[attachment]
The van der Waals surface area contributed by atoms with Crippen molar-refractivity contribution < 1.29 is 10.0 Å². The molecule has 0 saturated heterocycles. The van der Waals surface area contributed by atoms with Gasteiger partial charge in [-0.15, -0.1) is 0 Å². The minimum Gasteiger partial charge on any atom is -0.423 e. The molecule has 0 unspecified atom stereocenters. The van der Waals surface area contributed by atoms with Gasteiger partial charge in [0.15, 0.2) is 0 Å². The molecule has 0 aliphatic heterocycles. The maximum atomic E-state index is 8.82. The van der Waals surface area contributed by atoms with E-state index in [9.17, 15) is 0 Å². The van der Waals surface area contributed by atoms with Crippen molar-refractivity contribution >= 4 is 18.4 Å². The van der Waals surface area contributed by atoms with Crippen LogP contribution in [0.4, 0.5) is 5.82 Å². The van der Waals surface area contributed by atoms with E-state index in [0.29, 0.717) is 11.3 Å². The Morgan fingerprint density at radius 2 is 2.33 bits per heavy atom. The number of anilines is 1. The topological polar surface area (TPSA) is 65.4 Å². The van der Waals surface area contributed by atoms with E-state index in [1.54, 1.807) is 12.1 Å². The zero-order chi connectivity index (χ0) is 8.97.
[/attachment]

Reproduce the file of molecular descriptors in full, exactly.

The van der Waals surface area contributed by atoms with Crippen molar-refractivity contribution < 1.29 is 10.0 Å². The molecule has 0 saturated heterocycles. The van der Waals surface area contributed by atoms with Gasteiger partial charge in [-0.15, -0.1) is 0 Å². The minimum Gasteiger partial charge on any atom is -0.423 e. The molecule has 0 unspecified atom stereocenters. The van der Waals surface area contributed by atoms with Gasteiger partial charge in [0.15, 0.2) is 0 Å². The molecule has 0 aliphatic heterocycles. The maximum atomic E-state index is 8.82. The van der Waals surface area contributed by atoms with E-state index in [9.17, 15) is 0 Å². The van der Waals surface area contributed by atoms with Crippen molar-refractivity contribution >= 4 is 18.4 Å². The van der Waals surface area contributed by atoms with Crippen LogP contribution in [0.4, 0.5) is 5.82 Å². The van der Waals surface area contributed by atoms with E-state index in [0.29, 0.717) is 11.3 Å². The Morgan fingerprint density at radius 2 is 2.33 bits per heavy atom. The number of anilines is 1. The topological polar surface area (TPSA) is 65.4 Å². The van der Waals surface area contributed by atoms with E-state index in [1.54, 1.807) is 12.1 Å². The zero-order chi connectivity index (χ0) is 8.97.